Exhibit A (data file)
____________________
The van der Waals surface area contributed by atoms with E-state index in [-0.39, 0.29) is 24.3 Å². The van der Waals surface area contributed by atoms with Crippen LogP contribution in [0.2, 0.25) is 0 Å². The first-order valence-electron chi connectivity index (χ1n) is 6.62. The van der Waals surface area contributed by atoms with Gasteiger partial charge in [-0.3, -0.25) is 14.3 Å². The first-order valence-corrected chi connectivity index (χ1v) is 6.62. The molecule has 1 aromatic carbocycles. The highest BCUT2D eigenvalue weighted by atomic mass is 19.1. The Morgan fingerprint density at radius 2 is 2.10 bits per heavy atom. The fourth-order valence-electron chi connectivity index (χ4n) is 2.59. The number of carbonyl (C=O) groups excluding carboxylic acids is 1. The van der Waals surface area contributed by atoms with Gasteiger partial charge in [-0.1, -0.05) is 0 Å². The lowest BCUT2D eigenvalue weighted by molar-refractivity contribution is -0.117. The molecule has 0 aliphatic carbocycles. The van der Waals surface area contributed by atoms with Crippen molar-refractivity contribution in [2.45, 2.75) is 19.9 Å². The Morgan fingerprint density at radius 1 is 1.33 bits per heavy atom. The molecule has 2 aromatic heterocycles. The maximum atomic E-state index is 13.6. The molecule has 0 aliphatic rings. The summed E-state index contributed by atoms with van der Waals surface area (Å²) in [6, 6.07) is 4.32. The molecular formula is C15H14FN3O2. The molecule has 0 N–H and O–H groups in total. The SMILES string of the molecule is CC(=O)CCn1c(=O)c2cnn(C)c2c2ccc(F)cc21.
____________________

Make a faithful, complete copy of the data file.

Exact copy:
The van der Waals surface area contributed by atoms with E-state index in [-0.39, 0.29) is 24.3 Å². The van der Waals surface area contributed by atoms with Crippen LogP contribution in [0.2, 0.25) is 0 Å². The first-order valence-electron chi connectivity index (χ1n) is 6.62. The van der Waals surface area contributed by atoms with Gasteiger partial charge in [-0.3, -0.25) is 14.3 Å². The first-order valence-corrected chi connectivity index (χ1v) is 6.62. The molecule has 1 aromatic carbocycles. The highest BCUT2D eigenvalue weighted by atomic mass is 19.1. The Morgan fingerprint density at radius 2 is 2.10 bits per heavy atom. The fourth-order valence-electron chi connectivity index (χ4n) is 2.59. The number of carbonyl (C=O) groups excluding carboxylic acids is 1. The van der Waals surface area contributed by atoms with Gasteiger partial charge in [-0.1, -0.05) is 0 Å². The lowest BCUT2D eigenvalue weighted by molar-refractivity contribution is -0.117. The molecule has 0 aliphatic carbocycles. The van der Waals surface area contributed by atoms with Crippen molar-refractivity contribution in [2.45, 2.75) is 19.9 Å². The Morgan fingerprint density at radius 1 is 1.33 bits per heavy atom. The molecule has 2 aromatic heterocycles. The maximum atomic E-state index is 13.6. The molecule has 0 aliphatic rings. The summed E-state index contributed by atoms with van der Waals surface area (Å²) in [6, 6.07) is 4.32. The molecular formula is C15H14FN3O2. The molecule has 0 N–H and O–H groups in total. The SMILES string of the molecule is CC(=O)CCn1c(=O)c2cnn(C)c2c2ccc(F)cc21.